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Title: Corporate social responsibility communication in social networking sites : unfinalisable and dialogical processes of legitimation
Author: Glozer, Sarah Alice
ISNI:       0000 0004 5358 2956
Awarding Body: University of Nottingham
Current Institution: University of Nottingham
Date of Award: 2015
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Building upon constitutive models of corporate social responsibility (CSR) communication, which appreciate the role of both organisations and stakeholders in constructing CSR, this thesis suggests that understanding of CSR is on-going and emergent through unfinalisable legitimation processes in social networking sites (SNSs). Constructed upon management research that has examined discursive legitimation processes, this thesis shifts away from CSR communications research into websites, CSR reports and press releases, to descriptively investigate discourse within interaction (dialogue) in the textually rich SNS context. The thesis contributes to the CSR literature by challenging conventional definitions of legitimacy, which suggest that objective, legitimacy ‘realities’ are espoused from ‘transmission’ (sender-orientated) models of communication, to offer interpretations of legitimation processes rooted within discursive and dialogical constructionism. In exploring how discursive legitimation occurs in contemporary networked societies across four UK-based retailers: the Co-operative, Lidl, Marks and Spencer and Sainsbury’s, findings capture the ‘centripetal’ (unifying) forces of normalisation, moralisation and mytholigisation at play in organisation-stakeholder dialogue across the SNSs, but also the ‘centrifugal’ (dividing) forces of authorisation, demythologisation and carnivalisation. These findings problematise the consensual tone of legitimacy as organisation-society ‘congruence’ and reveal the shifting and contradictory expectations that surround CSR. Within a Bakhtinian (1981, 1986) conception of dialogue, the findings most markedly reveal perpetuality (unfinalisability) in CSR communication and the impossibility of exhausting relations in polyphonic (multi-vocal) SNS environments, characterised by ‘dispersed authority.’ Furthermore, in conceptualising SNSs as interactive, agential and co-constructed organisational ‘texts’, findings also illuminate the performative (constructive) nature of SNSs in organising and (re)constituting CSR through organisation-stakeholder dialogue. This thesis provides a framework for understanding legitimation processes in SNSs, with implications for theory and practice.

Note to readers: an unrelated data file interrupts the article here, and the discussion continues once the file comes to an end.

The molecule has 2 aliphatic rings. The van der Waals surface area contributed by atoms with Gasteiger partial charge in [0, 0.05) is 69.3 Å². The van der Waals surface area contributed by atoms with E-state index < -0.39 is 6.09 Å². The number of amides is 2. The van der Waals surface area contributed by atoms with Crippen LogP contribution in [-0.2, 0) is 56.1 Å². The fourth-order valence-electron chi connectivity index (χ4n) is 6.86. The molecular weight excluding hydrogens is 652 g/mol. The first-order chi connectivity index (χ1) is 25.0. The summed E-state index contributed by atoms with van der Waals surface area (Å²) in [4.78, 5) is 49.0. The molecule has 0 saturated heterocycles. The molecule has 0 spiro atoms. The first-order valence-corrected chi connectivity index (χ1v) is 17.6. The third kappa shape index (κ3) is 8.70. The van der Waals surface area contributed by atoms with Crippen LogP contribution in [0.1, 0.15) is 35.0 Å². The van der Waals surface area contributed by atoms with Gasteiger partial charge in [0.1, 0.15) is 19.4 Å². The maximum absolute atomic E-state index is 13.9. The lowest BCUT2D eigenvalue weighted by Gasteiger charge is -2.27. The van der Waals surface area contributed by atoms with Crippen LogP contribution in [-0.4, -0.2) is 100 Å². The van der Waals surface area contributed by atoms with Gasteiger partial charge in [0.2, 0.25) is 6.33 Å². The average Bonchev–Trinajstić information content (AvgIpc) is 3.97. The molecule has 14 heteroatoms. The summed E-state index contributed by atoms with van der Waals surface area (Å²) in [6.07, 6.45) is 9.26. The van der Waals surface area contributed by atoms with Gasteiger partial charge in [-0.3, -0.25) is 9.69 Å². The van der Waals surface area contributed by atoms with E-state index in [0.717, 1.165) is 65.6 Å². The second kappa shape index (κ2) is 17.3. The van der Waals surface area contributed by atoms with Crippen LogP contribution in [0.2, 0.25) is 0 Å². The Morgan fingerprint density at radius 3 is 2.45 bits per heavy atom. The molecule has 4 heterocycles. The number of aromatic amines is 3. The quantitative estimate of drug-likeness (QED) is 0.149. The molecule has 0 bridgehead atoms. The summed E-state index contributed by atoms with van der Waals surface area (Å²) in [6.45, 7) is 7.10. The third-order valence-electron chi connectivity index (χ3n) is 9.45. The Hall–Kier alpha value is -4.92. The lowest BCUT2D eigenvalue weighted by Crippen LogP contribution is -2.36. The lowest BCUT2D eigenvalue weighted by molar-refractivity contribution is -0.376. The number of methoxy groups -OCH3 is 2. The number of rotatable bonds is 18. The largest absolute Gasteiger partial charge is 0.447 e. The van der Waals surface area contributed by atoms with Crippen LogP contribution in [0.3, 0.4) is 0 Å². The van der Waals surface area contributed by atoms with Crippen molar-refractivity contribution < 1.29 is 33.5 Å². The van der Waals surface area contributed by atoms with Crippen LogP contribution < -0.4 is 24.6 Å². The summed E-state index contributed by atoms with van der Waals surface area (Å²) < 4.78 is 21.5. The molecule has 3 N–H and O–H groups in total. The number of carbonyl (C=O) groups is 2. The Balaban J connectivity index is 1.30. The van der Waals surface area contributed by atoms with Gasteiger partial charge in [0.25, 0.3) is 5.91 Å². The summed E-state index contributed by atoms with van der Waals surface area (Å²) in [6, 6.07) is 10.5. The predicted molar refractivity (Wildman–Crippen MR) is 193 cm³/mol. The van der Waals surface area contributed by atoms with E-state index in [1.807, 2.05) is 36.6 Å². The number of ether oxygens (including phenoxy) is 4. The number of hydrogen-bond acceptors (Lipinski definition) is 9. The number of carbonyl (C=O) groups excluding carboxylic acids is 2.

Supervisor: Not available Sponsor: Not available
Qualification Name: Thesis (Ph.D.) Qualification Level: Doctoral
EThOS ID:  DOI: Not available
Keywords: HM Sociology